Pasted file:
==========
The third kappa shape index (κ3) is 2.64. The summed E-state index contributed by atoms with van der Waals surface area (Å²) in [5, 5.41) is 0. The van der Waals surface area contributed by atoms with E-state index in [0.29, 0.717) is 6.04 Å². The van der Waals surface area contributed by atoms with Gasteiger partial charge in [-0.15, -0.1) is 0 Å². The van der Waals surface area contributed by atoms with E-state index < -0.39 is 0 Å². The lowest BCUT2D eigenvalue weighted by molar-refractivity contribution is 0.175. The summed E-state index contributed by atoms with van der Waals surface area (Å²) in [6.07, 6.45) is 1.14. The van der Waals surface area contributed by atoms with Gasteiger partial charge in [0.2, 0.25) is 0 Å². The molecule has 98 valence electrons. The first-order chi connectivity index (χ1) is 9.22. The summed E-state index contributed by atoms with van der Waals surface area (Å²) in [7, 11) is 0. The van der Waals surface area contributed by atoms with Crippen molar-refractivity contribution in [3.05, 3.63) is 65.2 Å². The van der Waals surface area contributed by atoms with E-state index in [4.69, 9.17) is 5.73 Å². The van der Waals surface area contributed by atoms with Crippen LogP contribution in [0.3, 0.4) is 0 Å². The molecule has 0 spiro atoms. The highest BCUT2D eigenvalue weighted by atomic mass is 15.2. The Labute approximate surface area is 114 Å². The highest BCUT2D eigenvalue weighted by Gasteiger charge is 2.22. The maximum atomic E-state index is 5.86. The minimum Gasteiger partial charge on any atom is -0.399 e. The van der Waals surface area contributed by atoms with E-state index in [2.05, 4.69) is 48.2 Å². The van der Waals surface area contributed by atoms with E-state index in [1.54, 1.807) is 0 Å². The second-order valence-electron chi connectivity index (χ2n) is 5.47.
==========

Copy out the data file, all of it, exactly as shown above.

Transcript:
The third kappa shape index (κ3) is 2.64. The summed E-state index contributed by atoms with van der Waals surface area (Å²) in [5, 5.41) is 0. The van der Waals surface area contributed by atoms with E-state index in [0.29, 0.717) is 6.04 Å². The van der Waals surface area contributed by atoms with Gasteiger partial charge in [-0.15, -0.1) is 0 Å². The van der Waals surface area contributed by atoms with E-state index < -0.39 is 0 Å². The lowest BCUT2D eigenvalue weighted by molar-refractivity contribution is 0.175. The summed E-state index contributed by atoms with van der Waals surface area (Å²) in [6.07, 6.45) is 1.14. The van der Waals surface area contributed by atoms with Gasteiger partial charge in [0.2, 0.25) is 0 Å². The molecule has 98 valence electrons. The first-order chi connectivity index (χ1) is 9.22. The summed E-state index contributed by atoms with van der Waals surface area (Å²) in [7, 11) is 0. The van der Waals surface area contributed by atoms with Crippen molar-refractivity contribution in [3.05, 3.63) is 65.2 Å². The van der Waals surface area contributed by atoms with E-state index in [4.69, 9.17) is 5.73 Å². The van der Waals surface area contributed by atoms with Crippen LogP contribution in [0.3, 0.4) is 0 Å². The molecule has 0 spiro atoms. The highest BCUT2D eigenvalue weighted by atomic mass is 15.2. The Labute approximate surface area is 114 Å². The highest BCUT2D eigenvalue weighted by Gasteiger charge is 2.22. The maximum atomic E-state index is 5.86. The minimum Gasteiger partial charge on any atom is -0.399 e. The van der Waals surface area contributed by atoms with E-state index in [2.05, 4.69) is 48.2 Å². The van der Waals surface area contributed by atoms with E-state index in [1.54, 1.807) is 0 Å². The second-order valence-electron chi connectivity index (χ2n) is 5.47.